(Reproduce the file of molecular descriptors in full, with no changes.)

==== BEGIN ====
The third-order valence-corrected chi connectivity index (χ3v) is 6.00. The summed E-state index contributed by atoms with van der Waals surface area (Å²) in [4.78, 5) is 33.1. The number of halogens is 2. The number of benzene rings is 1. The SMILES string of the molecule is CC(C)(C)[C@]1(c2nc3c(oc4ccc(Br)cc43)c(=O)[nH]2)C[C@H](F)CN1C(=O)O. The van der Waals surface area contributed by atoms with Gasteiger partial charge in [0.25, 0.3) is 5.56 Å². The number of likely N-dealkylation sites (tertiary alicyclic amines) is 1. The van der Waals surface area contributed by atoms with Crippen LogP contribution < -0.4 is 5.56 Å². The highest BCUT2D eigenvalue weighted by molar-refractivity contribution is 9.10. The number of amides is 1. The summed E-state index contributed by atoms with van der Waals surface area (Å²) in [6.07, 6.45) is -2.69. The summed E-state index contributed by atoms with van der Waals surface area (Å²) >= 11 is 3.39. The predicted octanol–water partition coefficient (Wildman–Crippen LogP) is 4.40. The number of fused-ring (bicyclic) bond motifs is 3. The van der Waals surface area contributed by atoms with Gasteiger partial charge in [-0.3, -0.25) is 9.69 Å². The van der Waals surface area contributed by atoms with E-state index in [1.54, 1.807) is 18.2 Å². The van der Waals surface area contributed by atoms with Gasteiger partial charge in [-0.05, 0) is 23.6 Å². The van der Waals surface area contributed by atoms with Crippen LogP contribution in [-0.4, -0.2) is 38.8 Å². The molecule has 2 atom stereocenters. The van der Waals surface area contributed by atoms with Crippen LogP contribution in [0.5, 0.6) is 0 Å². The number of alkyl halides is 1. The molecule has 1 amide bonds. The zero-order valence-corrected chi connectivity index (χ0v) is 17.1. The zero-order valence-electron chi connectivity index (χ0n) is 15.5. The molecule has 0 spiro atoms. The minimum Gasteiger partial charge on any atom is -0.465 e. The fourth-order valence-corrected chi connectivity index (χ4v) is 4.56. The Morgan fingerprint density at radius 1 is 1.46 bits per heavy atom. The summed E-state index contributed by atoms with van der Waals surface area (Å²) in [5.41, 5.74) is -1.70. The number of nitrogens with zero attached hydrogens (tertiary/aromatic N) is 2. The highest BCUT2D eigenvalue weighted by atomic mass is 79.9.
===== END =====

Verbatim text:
The third-order valence-corrected chi connectivity index (χ3v) is 6.00. The summed E-state index contributed by atoms with van der Waals surface area (Å²) in [4.78, 5) is 33.1. The number of halogens is 2. The number of benzene rings is 1. The SMILES string of the molecule is CC(C)(C)[C@]1(c2nc3c(oc4ccc(Br)cc43)c(=O)[nH]2)C[C@H](F)CN1C(=O)O. The van der Waals surface area contributed by atoms with Gasteiger partial charge in [0.25, 0.3) is 5.56 Å². The number of likely N-dealkylation sites (tertiary alicyclic amines) is 1. The van der Waals surface area contributed by atoms with Crippen LogP contribution < -0.4 is 5.56 Å². The highest BCUT2D eigenvalue weighted by molar-refractivity contribution is 9.10. The number of amides is 1. The summed E-state index contributed by atoms with van der Waals surface area (Å²) in [6.07, 6.45) is -2.69. The summed E-state index contributed by atoms with van der Waals surface area (Å²) >= 11 is 3.39. The predicted octanol–water partition coefficient (Wildman–Crippen LogP) is 4.40. The number of fused-ring (bicyclic) bond motifs is 3. The van der Waals surface area contributed by atoms with Gasteiger partial charge in [-0.3, -0.25) is 9.69 Å². The van der Waals surface area contributed by atoms with E-state index in [1.54, 1.807) is 18.2 Å². The van der Waals surface area contributed by atoms with Gasteiger partial charge in [-0.05, 0) is 23.6 Å². The van der Waals surface area contributed by atoms with Crippen LogP contribution in [-0.4, -0.2) is 38.8 Å². The molecule has 2 atom stereocenters. The van der Waals surface area contributed by atoms with Crippen LogP contribution in [0.5, 0.6) is 0 Å². The number of alkyl halides is 1. The molecule has 1 amide bonds. The zero-order valence-corrected chi connectivity index (χ0v) is 17.1. The zero-order valence-electron chi connectivity index (χ0n) is 15.5. The molecule has 0 spiro atoms. The minimum Gasteiger partial charge on any atom is -0.465 e. The fourth-order valence-corrected chi connectivity index (χ4v) is 4.56. The Morgan fingerprint density at radius 1 is 1.46 bits per heavy atom. The summed E-state index contributed by atoms with van der Waals surface area (Å²) in [5.41, 5.74) is -1.70. The number of nitrogens with zero attached hydrogens (tertiary/aromatic N) is 2. The highest BCUT2D eigenvalue weighted by atomic mass is 79.9.